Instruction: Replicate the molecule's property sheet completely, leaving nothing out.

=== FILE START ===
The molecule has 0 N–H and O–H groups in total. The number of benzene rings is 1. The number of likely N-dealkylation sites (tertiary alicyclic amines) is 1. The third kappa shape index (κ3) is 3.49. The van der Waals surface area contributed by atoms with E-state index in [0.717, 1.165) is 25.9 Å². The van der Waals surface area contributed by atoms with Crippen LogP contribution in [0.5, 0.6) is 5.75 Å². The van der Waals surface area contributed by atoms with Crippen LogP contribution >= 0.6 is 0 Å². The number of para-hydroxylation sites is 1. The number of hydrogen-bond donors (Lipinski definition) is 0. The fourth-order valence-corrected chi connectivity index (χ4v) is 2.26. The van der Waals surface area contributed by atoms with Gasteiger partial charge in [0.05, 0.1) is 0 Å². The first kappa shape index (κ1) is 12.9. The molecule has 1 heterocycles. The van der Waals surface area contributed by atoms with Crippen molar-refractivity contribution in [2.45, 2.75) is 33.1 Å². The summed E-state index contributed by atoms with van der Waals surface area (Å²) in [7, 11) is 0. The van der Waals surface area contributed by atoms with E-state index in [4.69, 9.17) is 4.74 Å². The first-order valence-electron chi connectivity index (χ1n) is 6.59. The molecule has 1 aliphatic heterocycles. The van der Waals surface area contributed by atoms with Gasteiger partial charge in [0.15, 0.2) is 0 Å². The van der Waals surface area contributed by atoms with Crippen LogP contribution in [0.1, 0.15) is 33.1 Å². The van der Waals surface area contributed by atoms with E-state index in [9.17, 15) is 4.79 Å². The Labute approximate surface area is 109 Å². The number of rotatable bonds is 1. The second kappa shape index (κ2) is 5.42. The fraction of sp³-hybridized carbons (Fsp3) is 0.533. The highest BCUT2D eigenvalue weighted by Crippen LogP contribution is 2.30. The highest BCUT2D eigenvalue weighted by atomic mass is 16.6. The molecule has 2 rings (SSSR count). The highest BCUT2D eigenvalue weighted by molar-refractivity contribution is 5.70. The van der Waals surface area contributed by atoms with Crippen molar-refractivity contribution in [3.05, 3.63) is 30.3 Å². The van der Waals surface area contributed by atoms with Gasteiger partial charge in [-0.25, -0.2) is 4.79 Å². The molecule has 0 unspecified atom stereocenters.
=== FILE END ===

The molecule has 0 N–H and O–H groups in total. The number of benzene rings is 1. The number of likely N-dealkylation sites (tertiary alicyclic amines) is 1. The third kappa shape index (κ3) is 3.49. The van der Waals surface area contributed by atoms with E-state index in [0.717, 1.165) is 25.9 Å². The van der Waals surface area contributed by atoms with Crippen LogP contribution in [0.5, 0.6) is 5.75 Å². The van der Waals surface area contributed by atoms with Crippen LogP contribution >= 0.6 is 0 Å². The number of para-hydroxylation sites is 1. The number of hydrogen-bond donors (Lipinski definition) is 0. The fourth-order valence-corrected chi connectivity index (χ4v) is 2.26. The van der Waals surface area contributed by atoms with Gasteiger partial charge in [0.05, 0.1) is 0 Å². The first kappa shape index (κ1) is 12.9. The molecule has 1 heterocycles. The van der Waals surface area contributed by atoms with Crippen molar-refractivity contribution in [2.45, 2.75) is 33.1 Å². The summed E-state index contributed by atoms with van der Waals surface area (Å²) in [7, 11) is 0. The van der Waals surface area contributed by atoms with E-state index in [4.69, 9.17) is 4.74 Å². The first-order valence-electron chi connectivity index (χ1n) is 6.59. The molecule has 1 aliphatic heterocycles. The van der Waals surface area contributed by atoms with Gasteiger partial charge in [0.15, 0.2) is 0 Å². The van der Waals surface area contributed by atoms with Crippen LogP contribution in [0.1, 0.15) is 33.1 Å². The van der Waals surface area contributed by atoms with E-state index in [9.17, 15) is 4.79 Å². The Labute approximate surface area is 109 Å². The number of rotatable bonds is 1. The second kappa shape index (κ2) is 5.42. The fraction of sp³-hybridized carbons (Fsp3) is 0.533. The highest BCUT2D eigenvalue weighted by Crippen LogP contribution is 2.30. The highest BCUT2D eigenvalue weighted by atomic mass is 16.6. The molecule has 2 rings (SSSR count). The highest BCUT2D eigenvalue weighted by molar-refractivity contribution is 5.70. The van der Waals surface area contributed by atoms with Crippen molar-refractivity contribution in [3.05, 3.63) is 30.3 Å². The van der Waals surface area contributed by atoms with Gasteiger partial charge in [-0.25, -0.2) is 4.79 Å². The molecule has 0 unspecified atom stereocenters.